T Nation

Uncertified Personal Training


I had no clue where to post this, so I just decided to throw it in to the beginners forums. My question is is it illegal and/or punishable to be a personal trainer with no formal training?

Like let's say I post flyers around campus (I'm in college) and advertise a personal training service to make some extra money and I do it right like talk to the client and get their goals and make a plan and help them workout and show them the ropes. Could I get in trouble or be liable for anything?


Why not just sit for a certification? They're relatively easy. As far as liability, I wouldn't be surprised if there is a bit.


How would I go about getting a certification?


use google you lazy sonofabitch


What the man with the big arms said...


haha alright


It depends on the state. In Texas, you don't have to be certified because we have no laws of any sort regarding personal trainers. Most gyms require a specific certificate, but working by yourself won't. You might be getting in to trouble if you lie about being certified though.


You would probably need to get them to sign a contract stating that they are aware you aren't certified and are following your advice at their own risk. Even if that's not required it's probably a good idea anyways if you aren't certified.


what do you really know about personal training? are you as good as you think you are? because if you are coaching someone to a big deadlift PR and they hurt their back because you didnt coach them on form, you're fucked.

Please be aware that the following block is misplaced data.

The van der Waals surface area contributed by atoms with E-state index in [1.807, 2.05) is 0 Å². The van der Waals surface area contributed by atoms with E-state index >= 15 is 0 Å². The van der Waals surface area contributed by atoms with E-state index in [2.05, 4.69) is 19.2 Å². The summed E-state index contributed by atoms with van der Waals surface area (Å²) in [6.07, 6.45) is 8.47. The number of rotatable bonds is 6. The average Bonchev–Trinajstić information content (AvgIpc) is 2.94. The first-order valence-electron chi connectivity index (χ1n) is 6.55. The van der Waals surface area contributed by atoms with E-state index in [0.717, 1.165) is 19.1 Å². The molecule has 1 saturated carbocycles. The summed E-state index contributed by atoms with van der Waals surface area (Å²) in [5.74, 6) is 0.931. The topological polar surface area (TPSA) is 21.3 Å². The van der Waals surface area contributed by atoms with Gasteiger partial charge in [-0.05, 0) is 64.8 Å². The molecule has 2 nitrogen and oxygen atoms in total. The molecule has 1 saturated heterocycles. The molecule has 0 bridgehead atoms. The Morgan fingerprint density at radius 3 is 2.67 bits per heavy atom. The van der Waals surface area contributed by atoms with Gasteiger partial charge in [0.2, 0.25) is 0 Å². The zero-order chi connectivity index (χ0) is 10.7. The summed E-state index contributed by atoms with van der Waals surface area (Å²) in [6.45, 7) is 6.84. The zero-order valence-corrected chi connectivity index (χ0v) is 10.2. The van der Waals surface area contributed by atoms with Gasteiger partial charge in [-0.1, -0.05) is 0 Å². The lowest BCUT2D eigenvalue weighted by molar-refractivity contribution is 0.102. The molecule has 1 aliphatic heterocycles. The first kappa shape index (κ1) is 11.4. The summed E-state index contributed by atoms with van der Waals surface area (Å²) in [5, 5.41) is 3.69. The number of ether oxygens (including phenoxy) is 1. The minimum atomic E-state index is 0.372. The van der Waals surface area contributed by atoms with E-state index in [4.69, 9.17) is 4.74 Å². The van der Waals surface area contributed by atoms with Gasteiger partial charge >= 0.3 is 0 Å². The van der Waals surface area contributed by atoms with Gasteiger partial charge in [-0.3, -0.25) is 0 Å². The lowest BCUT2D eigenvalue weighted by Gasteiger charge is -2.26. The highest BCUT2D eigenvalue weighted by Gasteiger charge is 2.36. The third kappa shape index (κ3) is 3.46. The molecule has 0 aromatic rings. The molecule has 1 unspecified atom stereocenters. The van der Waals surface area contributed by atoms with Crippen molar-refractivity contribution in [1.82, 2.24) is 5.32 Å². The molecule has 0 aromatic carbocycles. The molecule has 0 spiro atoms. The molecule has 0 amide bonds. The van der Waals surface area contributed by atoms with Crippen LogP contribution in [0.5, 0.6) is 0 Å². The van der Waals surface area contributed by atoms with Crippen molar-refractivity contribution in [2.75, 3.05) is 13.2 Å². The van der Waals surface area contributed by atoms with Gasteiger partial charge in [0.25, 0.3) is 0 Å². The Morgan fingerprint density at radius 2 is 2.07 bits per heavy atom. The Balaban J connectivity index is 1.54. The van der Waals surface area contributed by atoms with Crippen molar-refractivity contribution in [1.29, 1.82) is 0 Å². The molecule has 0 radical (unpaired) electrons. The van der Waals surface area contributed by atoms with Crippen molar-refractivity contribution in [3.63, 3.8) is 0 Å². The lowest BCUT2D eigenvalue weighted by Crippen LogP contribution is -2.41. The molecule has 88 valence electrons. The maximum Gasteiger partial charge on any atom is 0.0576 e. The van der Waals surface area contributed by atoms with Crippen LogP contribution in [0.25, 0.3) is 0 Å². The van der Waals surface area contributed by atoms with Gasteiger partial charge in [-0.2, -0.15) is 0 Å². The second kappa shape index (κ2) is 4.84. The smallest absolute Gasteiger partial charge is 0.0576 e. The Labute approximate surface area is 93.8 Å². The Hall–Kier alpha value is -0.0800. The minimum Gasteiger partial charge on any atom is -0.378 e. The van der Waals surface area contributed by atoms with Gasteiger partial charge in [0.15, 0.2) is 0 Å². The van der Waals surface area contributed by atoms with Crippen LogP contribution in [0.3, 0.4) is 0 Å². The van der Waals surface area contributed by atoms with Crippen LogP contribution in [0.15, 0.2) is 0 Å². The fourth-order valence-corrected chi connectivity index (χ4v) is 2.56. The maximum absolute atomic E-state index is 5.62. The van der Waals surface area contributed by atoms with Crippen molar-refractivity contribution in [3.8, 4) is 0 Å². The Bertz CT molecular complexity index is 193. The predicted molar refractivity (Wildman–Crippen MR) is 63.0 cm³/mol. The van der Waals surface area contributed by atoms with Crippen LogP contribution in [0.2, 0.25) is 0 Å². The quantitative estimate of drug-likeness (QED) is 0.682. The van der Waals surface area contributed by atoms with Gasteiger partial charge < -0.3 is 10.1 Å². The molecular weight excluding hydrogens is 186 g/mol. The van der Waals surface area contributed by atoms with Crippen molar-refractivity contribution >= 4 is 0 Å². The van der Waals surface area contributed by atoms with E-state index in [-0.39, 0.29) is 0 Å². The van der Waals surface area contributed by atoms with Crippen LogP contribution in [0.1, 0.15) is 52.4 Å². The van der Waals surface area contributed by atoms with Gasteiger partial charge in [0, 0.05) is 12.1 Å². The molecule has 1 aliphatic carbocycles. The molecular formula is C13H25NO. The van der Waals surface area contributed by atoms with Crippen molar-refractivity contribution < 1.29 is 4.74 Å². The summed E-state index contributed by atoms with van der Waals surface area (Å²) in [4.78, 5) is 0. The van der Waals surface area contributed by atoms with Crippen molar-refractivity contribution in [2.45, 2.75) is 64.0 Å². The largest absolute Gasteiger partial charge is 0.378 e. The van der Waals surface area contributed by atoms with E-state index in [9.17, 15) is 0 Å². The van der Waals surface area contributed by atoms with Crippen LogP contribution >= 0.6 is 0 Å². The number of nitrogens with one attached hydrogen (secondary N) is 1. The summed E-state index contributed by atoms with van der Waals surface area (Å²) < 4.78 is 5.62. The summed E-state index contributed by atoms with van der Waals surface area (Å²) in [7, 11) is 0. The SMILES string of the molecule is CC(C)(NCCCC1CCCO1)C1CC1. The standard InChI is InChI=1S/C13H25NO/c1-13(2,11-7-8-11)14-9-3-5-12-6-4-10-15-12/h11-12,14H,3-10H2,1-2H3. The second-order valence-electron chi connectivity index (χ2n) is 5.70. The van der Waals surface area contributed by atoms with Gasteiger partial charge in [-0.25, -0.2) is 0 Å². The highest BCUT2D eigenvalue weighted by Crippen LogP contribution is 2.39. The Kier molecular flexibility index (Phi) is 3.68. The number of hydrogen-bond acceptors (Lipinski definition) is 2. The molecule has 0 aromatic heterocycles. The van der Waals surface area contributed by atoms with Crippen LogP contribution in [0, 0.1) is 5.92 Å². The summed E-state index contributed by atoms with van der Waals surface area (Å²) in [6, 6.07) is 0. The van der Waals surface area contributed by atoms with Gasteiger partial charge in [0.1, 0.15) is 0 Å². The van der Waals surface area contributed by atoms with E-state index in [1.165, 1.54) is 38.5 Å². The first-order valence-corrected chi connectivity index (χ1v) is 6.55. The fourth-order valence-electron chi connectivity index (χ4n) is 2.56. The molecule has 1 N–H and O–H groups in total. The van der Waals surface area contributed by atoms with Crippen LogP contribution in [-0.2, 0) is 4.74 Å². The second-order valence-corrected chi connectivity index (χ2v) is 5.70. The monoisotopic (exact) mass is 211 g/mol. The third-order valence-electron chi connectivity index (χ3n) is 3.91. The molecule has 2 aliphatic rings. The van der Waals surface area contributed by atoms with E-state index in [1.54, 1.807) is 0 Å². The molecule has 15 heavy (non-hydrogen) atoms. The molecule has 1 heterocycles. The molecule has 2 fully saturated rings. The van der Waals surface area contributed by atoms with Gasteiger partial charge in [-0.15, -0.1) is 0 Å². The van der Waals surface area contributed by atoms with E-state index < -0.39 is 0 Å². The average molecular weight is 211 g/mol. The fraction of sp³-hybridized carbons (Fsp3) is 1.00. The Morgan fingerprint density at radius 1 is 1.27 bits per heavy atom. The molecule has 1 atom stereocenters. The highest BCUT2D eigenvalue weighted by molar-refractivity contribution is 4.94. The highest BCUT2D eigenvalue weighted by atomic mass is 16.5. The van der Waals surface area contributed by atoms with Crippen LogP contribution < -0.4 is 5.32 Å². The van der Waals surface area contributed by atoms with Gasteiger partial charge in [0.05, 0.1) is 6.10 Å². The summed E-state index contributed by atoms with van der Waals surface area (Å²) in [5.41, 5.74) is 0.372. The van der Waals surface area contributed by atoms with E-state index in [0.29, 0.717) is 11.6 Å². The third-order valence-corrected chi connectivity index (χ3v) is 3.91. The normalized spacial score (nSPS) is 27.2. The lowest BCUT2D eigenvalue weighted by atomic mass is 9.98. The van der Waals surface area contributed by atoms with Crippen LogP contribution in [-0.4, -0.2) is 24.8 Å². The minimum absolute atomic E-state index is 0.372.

id say call yourself a strength coach, or a diet and training advisor or some shit, and just let them know you dont have a certification. what are your big 3?


If you say you are not a personal trainer, they still sign saying they are cool with it, assuming risks, etc then you are good to go (still would advise caution, noting that most university gyms will not allow non certified "trainers" and non university employed trainers to train clients at their gyms).

If you say you ARE a personal trainer, thereby lie, you will be butt fucked in court if one of them is injured following your advice.

EDIT - read what ^chad said carefully. If you are not actually qualified to teach, then dont. Are your numbers good? Do you know how to coach a deadlift? A Squat? a proper bench press? Do you know the muscles of the body, where they insert, their purpose etc? If "NO" to any of these, stop.


While always good practice to CYA. I bet that wouldn't hold up in court.


Training without a certification is ok as long as you have Personal Trainer Liability Insurance.

Personal trainer professional liability insurance protects you and any other parties named on the policy in the event that a client suffers an injury while training (or even partially as a result of training). The scary part is that you don't even have to be present when the injury occurs.

Let's say you design a program where the client does 20 push ups each morning. If the client suffers a heart attack while doing the pushups you can get sued. That's where personal trainer professional liability insurance steps in.